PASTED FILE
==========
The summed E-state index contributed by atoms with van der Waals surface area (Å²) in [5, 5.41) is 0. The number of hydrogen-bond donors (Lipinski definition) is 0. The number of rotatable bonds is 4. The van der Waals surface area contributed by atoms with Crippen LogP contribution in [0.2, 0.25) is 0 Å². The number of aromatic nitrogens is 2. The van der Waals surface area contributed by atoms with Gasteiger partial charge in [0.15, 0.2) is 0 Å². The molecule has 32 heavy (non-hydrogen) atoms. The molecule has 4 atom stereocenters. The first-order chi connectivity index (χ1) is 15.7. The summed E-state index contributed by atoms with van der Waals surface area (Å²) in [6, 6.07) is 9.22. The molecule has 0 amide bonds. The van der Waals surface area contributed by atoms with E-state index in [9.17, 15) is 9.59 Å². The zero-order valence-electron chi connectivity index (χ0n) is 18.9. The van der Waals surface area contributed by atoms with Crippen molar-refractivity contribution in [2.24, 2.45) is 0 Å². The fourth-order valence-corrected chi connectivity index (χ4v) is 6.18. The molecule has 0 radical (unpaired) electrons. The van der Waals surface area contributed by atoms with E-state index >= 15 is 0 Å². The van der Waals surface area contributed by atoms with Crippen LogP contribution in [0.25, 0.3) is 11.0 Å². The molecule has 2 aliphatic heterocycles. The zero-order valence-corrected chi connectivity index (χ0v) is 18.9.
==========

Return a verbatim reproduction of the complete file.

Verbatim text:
The summed E-state index contributed by atoms with van der Waals surface area (Å²) in [5, 5.41) is 0. The number of hydrogen-bond donors (Lipinski definition) is 0. The number of rotatable bonds is 4. The van der Waals surface area contributed by atoms with Crippen LogP contribution in [0.2, 0.25) is 0 Å². The number of aromatic nitrogens is 2. The van der Waals surface area contributed by atoms with Gasteiger partial charge in [0.15, 0.2) is 0 Å². The molecule has 32 heavy (non-hydrogen) atoms. The molecule has 4 atom stereocenters. The first-order chi connectivity index (χ1) is 15.7. The summed E-state index contributed by atoms with van der Waals surface area (Å²) in [6, 6.07) is 9.22. The molecule has 0 amide bonds. The van der Waals surface area contributed by atoms with E-state index in [9.17, 15) is 9.59 Å². The zero-order valence-electron chi connectivity index (χ0n) is 18.9. The van der Waals surface area contributed by atoms with Crippen molar-refractivity contribution in [2.24, 2.45) is 0 Å². The fourth-order valence-corrected chi connectivity index (χ4v) is 6.18. The molecule has 0 radical (unpaired) electrons. The van der Waals surface area contributed by atoms with E-state index >= 15 is 0 Å². The van der Waals surface area contributed by atoms with Crippen LogP contribution in [0.25, 0.3) is 11.0 Å². The molecule has 2 aliphatic heterocycles. The zero-order valence-corrected chi connectivity index (χ0v) is 18.9.